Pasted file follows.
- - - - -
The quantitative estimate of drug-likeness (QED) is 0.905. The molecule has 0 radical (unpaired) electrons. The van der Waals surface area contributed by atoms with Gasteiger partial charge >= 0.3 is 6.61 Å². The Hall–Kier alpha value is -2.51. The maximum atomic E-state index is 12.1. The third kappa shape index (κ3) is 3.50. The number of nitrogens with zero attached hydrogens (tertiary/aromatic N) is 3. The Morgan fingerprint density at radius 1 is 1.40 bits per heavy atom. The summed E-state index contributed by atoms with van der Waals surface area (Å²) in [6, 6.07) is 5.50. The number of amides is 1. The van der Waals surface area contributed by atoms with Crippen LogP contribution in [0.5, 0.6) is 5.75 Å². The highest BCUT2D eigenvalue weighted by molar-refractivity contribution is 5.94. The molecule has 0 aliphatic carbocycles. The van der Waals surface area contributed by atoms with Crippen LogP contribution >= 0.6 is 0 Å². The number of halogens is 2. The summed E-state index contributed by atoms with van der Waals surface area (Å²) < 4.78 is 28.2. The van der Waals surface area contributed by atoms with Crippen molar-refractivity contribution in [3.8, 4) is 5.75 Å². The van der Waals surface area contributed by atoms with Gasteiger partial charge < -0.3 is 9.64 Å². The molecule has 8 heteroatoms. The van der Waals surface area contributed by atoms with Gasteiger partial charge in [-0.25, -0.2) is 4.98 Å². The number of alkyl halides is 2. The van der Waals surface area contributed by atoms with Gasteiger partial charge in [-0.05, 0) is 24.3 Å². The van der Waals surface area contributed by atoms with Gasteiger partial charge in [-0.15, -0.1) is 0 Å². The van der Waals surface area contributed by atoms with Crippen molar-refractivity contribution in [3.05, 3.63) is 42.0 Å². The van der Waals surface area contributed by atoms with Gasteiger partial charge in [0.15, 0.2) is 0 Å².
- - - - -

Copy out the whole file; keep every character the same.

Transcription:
The quantitative estimate of drug-likeness (QED) is 0.905. The molecule has 0 radical (unpaired) electrons. The van der Waals surface area contributed by atoms with Gasteiger partial charge >= 0.3 is 6.61 Å². The Hall–Kier alpha value is -2.51. The maximum atomic E-state index is 12.1. The third kappa shape index (κ3) is 3.50. The number of nitrogens with zero attached hydrogens (tertiary/aromatic N) is 3. The Morgan fingerprint density at radius 1 is 1.40 bits per heavy atom. The summed E-state index contributed by atoms with van der Waals surface area (Å²) in [6, 6.07) is 5.50. The number of amides is 1. The van der Waals surface area contributed by atoms with Crippen LogP contribution in [0.5, 0.6) is 5.75 Å². The highest BCUT2D eigenvalue weighted by molar-refractivity contribution is 5.94. The molecule has 0 aliphatic carbocycles. The van der Waals surface area contributed by atoms with Crippen LogP contribution >= 0.6 is 0 Å². The number of halogens is 2. The summed E-state index contributed by atoms with van der Waals surface area (Å²) < 4.78 is 28.2. The van der Waals surface area contributed by atoms with Crippen molar-refractivity contribution in [3.8, 4) is 5.75 Å². The van der Waals surface area contributed by atoms with Gasteiger partial charge < -0.3 is 9.64 Å². The molecule has 8 heteroatoms. The van der Waals surface area contributed by atoms with Gasteiger partial charge in [-0.25, -0.2) is 4.98 Å². The number of alkyl halides is 2. The van der Waals surface area contributed by atoms with Gasteiger partial charge in [-0.05, 0) is 24.3 Å². The van der Waals surface area contributed by atoms with Gasteiger partial charge in [-0.15, -0.1) is 0 Å². The van der Waals surface area contributed by atoms with Crippen molar-refractivity contribution in [3.05, 3.63) is 42.0 Å². The van der Waals surface area contributed by atoms with Gasteiger partial charge in [0.15, 0.2) is 0 Å².